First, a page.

Greek Genocide Resource Center
Between 1914-1923, the Ottoman Empire (today Turkey) under two successive regimes, carried out a systematic and violent campaign of extermination against its native Greek subjects.
What is the Greek Genocide?
The Greek Genocide (or Ottoman Greek Genocide) refers to the systematic extermination of the native Greek (Rûm) subjects of the Ottoman Empire before, during and after World War I (1914-1923).
It was instigated by two successive governments of the Ottoman Empire; the İttihad ve Terakki Cemiyeti (Committee of Union and Progress or CUP) also known as the Young Turks and the Turkish Nationalist movement under the command of Mustafa Kemal Atatürk.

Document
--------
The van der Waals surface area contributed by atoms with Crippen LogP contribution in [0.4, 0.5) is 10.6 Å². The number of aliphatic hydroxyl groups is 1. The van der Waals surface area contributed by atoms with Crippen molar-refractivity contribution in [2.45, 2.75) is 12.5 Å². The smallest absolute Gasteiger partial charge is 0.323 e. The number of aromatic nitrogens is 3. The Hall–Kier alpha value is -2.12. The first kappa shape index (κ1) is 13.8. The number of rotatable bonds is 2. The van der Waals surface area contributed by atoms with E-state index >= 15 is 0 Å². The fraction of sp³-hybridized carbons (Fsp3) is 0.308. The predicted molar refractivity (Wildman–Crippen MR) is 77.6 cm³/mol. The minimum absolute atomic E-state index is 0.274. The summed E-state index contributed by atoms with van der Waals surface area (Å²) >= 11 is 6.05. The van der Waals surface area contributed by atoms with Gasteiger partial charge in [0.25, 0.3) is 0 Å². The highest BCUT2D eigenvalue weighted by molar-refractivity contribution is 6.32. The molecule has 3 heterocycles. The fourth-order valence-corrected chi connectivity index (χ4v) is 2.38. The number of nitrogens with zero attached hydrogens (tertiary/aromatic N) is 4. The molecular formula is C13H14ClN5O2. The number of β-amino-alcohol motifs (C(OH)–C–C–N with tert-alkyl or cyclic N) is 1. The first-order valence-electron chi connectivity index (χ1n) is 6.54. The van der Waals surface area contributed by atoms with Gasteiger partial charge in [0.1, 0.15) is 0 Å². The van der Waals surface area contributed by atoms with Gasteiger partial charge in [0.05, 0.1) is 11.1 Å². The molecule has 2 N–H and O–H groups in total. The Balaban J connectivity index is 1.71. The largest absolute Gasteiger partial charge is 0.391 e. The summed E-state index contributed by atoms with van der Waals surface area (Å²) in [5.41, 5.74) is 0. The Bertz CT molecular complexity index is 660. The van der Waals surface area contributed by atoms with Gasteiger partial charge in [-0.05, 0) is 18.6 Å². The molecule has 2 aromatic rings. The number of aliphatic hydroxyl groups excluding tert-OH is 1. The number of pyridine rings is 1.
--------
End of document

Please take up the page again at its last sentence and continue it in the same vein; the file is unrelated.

The Smyrna Holocaust
The final phase of the Greek Genocide took place at Smyrna in September 1922 when Kemalist forces entered the city and took part in an orgy of looting, rape and massacre that targeted the city's Christian population, primarily Greeks and Armenians. They then burnt the city to the ground. The term Smyrna Holocaust refers to the wholesale slaughter of the Smyrna populace, which at the time was majority Christian, and also to the fire that completely destroyed the city.
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